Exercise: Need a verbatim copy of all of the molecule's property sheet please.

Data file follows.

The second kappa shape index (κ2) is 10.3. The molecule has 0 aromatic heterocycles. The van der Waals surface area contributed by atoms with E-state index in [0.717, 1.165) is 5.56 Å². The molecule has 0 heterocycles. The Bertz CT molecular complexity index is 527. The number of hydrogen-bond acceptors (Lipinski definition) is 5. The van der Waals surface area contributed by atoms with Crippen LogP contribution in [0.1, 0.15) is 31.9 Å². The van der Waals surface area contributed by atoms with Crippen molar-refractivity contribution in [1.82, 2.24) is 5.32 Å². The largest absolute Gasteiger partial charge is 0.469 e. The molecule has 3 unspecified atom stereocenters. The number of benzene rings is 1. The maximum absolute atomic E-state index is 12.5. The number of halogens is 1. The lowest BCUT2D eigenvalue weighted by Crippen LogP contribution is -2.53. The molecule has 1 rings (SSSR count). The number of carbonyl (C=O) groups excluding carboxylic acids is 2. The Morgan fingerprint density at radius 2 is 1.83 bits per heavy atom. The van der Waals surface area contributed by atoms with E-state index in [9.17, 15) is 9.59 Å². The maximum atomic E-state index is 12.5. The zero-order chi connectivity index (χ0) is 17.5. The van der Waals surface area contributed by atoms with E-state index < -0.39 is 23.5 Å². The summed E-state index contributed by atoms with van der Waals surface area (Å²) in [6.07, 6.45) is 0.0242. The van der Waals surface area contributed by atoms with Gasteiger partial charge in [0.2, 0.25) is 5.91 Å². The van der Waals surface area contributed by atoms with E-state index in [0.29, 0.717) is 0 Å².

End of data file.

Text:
The second kappa shape index (κ2) is 10.3. The molecule has 0 aromatic heterocycles. The van der Waals surface area contributed by atoms with E-state index in [0.717, 1.165) is 5.56 Å². The molecule has 0 heterocycles. The Bertz CT molecular complexity index is 527. The number of hydrogen-bond acceptors (Lipinski definition) is 5. The van der Waals surface area contributed by atoms with Crippen LogP contribution in [0.1, 0.15) is 31.9 Å². The van der Waals surface area contributed by atoms with Crippen molar-refractivity contribution in [1.82, 2.24) is 5.32 Å². The largest absolute Gasteiger partial charge is 0.469 e. The molecule has 3 unspecified atom stereocenters. The number of benzene rings is 1. The maximum absolute atomic E-state index is 12.5. The number of halogens is 1. The lowest BCUT2D eigenvalue weighted by Crippen LogP contribution is -2.53. The molecule has 1 rings (SSSR count). The number of carbonyl (C=O) groups excluding carboxylic acids is 2. The Morgan fingerprint density at radius 2 is 1.83 bits per heavy atom. The van der Waals surface area contributed by atoms with E-state index in [9.17, 15) is 9.59 Å². The maximum atomic E-state index is 12.5. The zero-order chi connectivity index (χ0) is 17.5. The van der Waals surface area contributed by atoms with E-state index < -0.39 is 23.5 Å². The summed E-state index contributed by atoms with van der Waals surface area (Å²) in [6.07, 6.45) is 0.0242. The van der Waals surface area contributed by atoms with Gasteiger partial charge in [0.2, 0.25) is 5.91 Å². The van der Waals surface area contributed by atoms with E-state index in [0.29, 0.717) is 0 Å².